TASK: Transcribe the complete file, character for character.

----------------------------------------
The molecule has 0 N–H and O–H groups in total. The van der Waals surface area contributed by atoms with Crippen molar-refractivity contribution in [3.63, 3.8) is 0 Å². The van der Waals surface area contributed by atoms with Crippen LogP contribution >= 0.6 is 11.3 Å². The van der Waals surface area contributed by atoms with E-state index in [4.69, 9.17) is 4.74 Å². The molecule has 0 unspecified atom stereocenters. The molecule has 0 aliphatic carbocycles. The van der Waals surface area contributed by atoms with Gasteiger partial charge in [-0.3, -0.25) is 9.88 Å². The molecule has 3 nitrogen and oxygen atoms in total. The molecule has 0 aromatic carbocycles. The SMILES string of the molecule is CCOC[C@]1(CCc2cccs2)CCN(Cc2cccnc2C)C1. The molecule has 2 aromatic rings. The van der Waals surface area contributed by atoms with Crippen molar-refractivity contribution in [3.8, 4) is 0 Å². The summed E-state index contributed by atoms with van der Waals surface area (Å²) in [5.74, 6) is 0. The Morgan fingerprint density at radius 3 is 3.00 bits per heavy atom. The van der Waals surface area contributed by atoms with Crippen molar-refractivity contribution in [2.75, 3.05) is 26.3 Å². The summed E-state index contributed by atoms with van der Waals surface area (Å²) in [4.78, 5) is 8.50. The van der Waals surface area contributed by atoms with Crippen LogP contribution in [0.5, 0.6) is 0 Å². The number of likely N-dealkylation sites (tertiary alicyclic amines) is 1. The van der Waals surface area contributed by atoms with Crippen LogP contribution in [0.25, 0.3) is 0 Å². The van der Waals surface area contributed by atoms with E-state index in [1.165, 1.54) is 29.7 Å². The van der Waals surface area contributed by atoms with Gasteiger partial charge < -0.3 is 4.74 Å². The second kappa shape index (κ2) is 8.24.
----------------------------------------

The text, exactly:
The molecule has 0 N–H and O–H groups in total. The van der Waals surface area contributed by atoms with Crippen molar-refractivity contribution in [3.63, 3.8) is 0 Å². The van der Waals surface area contributed by atoms with Crippen LogP contribution >= 0.6 is 11.3 Å². The van der Waals surface area contributed by atoms with E-state index in [4.69, 9.17) is 4.74 Å². The molecule has 0 unspecified atom stereocenters. The molecule has 0 aliphatic carbocycles. The van der Waals surface area contributed by atoms with Gasteiger partial charge in [-0.3, -0.25) is 9.88 Å². The molecule has 3 nitrogen and oxygen atoms in total. The molecule has 0 aromatic carbocycles. The SMILES string of the molecule is CCOC[C@]1(CCc2cccs2)CCN(Cc2cccnc2C)C1. The molecule has 2 aromatic rings. The van der Waals surface area contributed by atoms with Crippen molar-refractivity contribution in [3.8, 4) is 0 Å². The summed E-state index contributed by atoms with van der Waals surface area (Å²) in [5.74, 6) is 0. The Morgan fingerprint density at radius 3 is 3.00 bits per heavy atom. The van der Waals surface area contributed by atoms with Crippen molar-refractivity contribution in [2.75, 3.05) is 26.3 Å². The summed E-state index contributed by atoms with van der Waals surface area (Å²) in [4.78, 5) is 8.50. The van der Waals surface area contributed by atoms with Crippen LogP contribution in [0.5, 0.6) is 0 Å². The number of likely N-dealkylation sites (tertiary alicyclic amines) is 1. The van der Waals surface area contributed by atoms with Crippen LogP contribution in [0.25, 0.3) is 0 Å². The van der Waals surface area contributed by atoms with E-state index in [1.165, 1.54) is 29.7 Å². The van der Waals surface area contributed by atoms with Gasteiger partial charge < -0.3 is 4.74 Å². The second kappa shape index (κ2) is 8.24.